Japan’s Economic Fall

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Laid to ruins at the end of the Second World War largely by the air force and navy of the United States—and with two of its cities obliterated by atomic bombs—Japan thrived in the post-war period, matching and in some cases exceeding the economic expansion of the U.S. But this rise was not unending. After huge growth in the 1980s, Japan suffered a terrible “lost decade” during the 1990s, beginning with the world recession in 1990-92. Why was the recession so especially painful for Japan? Why did it extend for almost a full decade, causing so many lost economic opportunities? And perhaps more importantly, what can the United States and the global economy, currently mired in a serious recession, learn from this period of economic doldrums in Japan? This essay will try to get to the bottom of these important and timely questions.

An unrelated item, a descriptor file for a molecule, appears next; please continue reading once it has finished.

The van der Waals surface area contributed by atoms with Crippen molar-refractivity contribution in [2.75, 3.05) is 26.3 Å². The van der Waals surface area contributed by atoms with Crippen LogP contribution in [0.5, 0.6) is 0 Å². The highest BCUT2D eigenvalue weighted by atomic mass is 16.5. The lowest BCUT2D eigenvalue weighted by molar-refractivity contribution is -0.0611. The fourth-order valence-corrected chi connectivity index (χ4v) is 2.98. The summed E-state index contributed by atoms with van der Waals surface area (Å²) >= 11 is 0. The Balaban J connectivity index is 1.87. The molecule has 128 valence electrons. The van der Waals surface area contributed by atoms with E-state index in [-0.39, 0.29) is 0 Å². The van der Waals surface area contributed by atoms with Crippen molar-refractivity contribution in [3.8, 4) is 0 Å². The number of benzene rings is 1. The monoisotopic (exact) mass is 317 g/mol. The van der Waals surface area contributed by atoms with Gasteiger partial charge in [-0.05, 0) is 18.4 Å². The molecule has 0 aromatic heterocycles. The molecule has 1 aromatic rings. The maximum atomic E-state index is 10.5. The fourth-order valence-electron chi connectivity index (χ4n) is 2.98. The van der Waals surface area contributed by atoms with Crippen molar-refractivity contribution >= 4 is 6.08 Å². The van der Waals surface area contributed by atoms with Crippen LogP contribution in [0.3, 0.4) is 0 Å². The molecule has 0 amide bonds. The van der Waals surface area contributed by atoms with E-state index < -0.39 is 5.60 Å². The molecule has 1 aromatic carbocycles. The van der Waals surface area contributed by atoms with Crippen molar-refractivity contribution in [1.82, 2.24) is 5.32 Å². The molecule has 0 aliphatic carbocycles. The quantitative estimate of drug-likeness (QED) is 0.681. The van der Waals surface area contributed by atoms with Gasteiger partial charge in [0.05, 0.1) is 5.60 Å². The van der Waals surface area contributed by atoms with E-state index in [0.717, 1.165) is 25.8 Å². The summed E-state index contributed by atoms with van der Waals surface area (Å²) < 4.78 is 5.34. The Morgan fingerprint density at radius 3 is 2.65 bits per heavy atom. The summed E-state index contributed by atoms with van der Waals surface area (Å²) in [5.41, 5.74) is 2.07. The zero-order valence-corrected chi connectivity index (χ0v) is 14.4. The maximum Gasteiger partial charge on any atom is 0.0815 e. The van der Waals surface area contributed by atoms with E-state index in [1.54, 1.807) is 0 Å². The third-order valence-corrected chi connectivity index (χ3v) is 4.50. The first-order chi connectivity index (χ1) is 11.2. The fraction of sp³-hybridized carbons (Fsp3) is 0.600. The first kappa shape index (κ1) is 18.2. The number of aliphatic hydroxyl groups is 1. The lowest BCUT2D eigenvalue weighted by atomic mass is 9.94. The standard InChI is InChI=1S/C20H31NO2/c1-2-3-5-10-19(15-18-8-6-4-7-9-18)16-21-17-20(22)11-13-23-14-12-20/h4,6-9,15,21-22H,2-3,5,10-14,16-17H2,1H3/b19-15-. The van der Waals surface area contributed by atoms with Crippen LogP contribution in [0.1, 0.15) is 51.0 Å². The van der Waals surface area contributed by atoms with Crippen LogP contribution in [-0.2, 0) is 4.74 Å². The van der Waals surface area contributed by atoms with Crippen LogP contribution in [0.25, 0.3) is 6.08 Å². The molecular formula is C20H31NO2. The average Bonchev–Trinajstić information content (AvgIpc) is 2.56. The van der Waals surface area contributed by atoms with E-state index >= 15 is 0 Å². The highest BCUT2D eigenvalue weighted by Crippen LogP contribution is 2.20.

In the decade before the long drawn out recession of the 1990s, Japan experienced unprecedented growth. Its flagship industries—electronics and automobiles—were taking over the world. These companies had an impressive reputation for high quality and reliability and were dominating their markets. American automobile makers were taken aback. American electronic companies were being bought up. Because of savings programs implemented by the government and tariffs against investing in foreign companies, there was a lot of money in Japan available to invest in Japanese companies and other investments. The government was trying to depreciate the yen, which had soared in value in the previous years. In order to do this, they dramatically eased monetary policy and increased spending. This economic stimulus led to a lot more money in the marketplace. Many economists believe that this situation led to an asset bubble in the late 1980s—similar to what happened in the United States over the last few years. Real estate and art, for example, rapidly appreciated.&nbsp.